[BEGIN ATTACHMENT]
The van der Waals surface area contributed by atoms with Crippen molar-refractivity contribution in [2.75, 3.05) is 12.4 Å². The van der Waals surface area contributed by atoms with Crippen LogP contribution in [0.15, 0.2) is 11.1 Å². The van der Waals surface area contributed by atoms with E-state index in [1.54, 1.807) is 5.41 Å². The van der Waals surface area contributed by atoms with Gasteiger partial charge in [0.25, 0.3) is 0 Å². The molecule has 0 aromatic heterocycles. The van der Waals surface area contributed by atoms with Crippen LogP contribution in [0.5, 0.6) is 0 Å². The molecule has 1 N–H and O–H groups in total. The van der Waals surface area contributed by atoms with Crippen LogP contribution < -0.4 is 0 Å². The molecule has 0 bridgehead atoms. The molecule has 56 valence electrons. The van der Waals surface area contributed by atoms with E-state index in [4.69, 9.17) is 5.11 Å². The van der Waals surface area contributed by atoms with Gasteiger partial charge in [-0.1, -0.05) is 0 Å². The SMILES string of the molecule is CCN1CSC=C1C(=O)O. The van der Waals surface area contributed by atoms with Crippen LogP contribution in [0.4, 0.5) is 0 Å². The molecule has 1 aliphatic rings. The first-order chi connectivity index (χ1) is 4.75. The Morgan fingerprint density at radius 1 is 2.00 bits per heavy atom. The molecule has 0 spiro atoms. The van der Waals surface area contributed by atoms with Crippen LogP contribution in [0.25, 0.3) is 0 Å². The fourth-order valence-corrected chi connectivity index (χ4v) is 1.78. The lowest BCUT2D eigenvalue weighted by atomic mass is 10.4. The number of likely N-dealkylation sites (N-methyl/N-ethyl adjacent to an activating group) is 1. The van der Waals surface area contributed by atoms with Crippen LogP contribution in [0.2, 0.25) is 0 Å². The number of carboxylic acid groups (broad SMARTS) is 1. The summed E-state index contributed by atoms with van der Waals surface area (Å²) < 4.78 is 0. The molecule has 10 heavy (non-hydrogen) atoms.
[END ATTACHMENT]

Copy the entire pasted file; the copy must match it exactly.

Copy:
The van der Waals surface area contributed by atoms with Crippen molar-refractivity contribution in [2.75, 3.05) is 12.4 Å². The van der Waals surface area contributed by atoms with Crippen LogP contribution in [0.15, 0.2) is 11.1 Å². The van der Waals surface area contributed by atoms with E-state index in [1.54, 1.807) is 5.41 Å². The van der Waals surface area contributed by atoms with Gasteiger partial charge in [0.25, 0.3) is 0 Å². The molecule has 0 aromatic heterocycles. The van der Waals surface area contributed by atoms with Crippen LogP contribution in [0.5, 0.6) is 0 Å². The molecule has 1 N–H and O–H groups in total. The van der Waals surface area contributed by atoms with Crippen LogP contribution < -0.4 is 0 Å². The molecule has 0 bridgehead atoms. The molecule has 56 valence electrons. The van der Waals surface area contributed by atoms with E-state index in [4.69, 9.17) is 5.11 Å². The van der Waals surface area contributed by atoms with Gasteiger partial charge in [-0.1, -0.05) is 0 Å². The SMILES string of the molecule is CCN1CSC=C1C(=O)O. The van der Waals surface area contributed by atoms with Crippen LogP contribution in [0.4, 0.5) is 0 Å². The molecule has 1 aliphatic rings. The first-order chi connectivity index (χ1) is 4.75. The Morgan fingerprint density at radius 1 is 2.00 bits per heavy atom. The molecule has 0 spiro atoms. The van der Waals surface area contributed by atoms with Crippen LogP contribution in [0.25, 0.3) is 0 Å². The fourth-order valence-corrected chi connectivity index (χ4v) is 1.78. The lowest BCUT2D eigenvalue weighted by atomic mass is 10.4. The number of likely N-dealkylation sites (N-methyl/N-ethyl adjacent to an activating group) is 1. The van der Waals surface area contributed by atoms with Crippen LogP contribution in [0.2, 0.25) is 0 Å². The number of carboxylic acid groups (broad SMARTS) is 1. The summed E-state index contributed by atoms with van der Waals surface area (Å²) < 4.78 is 0. The molecule has 10 heavy (non-hydrogen) atoms.